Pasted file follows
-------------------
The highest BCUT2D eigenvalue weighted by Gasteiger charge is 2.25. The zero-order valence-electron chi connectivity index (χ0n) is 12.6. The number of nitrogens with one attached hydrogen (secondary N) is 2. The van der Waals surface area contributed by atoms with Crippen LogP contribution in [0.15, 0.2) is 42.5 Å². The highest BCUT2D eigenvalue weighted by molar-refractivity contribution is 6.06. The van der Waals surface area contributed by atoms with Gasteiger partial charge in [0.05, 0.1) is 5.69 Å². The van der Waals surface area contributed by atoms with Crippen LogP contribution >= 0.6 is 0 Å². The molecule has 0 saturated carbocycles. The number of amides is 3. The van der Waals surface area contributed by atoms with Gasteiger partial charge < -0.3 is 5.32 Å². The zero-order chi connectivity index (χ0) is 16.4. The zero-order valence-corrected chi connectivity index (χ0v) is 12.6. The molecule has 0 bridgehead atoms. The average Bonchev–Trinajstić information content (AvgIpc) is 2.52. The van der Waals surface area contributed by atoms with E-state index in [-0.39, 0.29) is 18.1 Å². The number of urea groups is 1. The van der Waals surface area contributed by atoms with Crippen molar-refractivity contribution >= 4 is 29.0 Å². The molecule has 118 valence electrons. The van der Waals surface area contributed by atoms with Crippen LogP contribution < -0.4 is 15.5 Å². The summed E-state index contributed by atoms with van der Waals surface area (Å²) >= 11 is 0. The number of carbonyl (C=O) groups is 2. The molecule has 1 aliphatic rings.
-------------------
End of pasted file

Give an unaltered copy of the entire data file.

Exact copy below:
The highest BCUT2D eigenvalue weighted by Gasteiger charge is 2.25. The zero-order valence-electron chi connectivity index (χ0n) is 12.6. The number of nitrogens with one attached hydrogen (secondary N) is 2. The van der Waals surface area contributed by atoms with Crippen LogP contribution in [0.15, 0.2) is 42.5 Å². The highest BCUT2D eigenvalue weighted by molar-refractivity contribution is 6.06. The van der Waals surface area contributed by atoms with Gasteiger partial charge in [0.05, 0.1) is 5.69 Å². The van der Waals surface area contributed by atoms with Crippen LogP contribution >= 0.6 is 0 Å². The molecule has 0 saturated carbocycles. The number of amides is 3. The van der Waals surface area contributed by atoms with Gasteiger partial charge < -0.3 is 5.32 Å². The zero-order chi connectivity index (χ0) is 16.4. The zero-order valence-corrected chi connectivity index (χ0v) is 12.6. The molecule has 0 bridgehead atoms. The average Bonchev–Trinajstić information content (AvgIpc) is 2.52. The van der Waals surface area contributed by atoms with E-state index in [-0.39, 0.29) is 18.1 Å². The number of urea groups is 1. The van der Waals surface area contributed by atoms with Crippen molar-refractivity contribution >= 4 is 29.0 Å². The molecule has 118 valence electrons. The van der Waals surface area contributed by atoms with Crippen LogP contribution < -0.4 is 15.5 Å². The summed E-state index contributed by atoms with van der Waals surface area (Å²) >= 11 is 0. The number of carbonyl (C=O) groups is 2. The molecule has 1 aliphatic rings.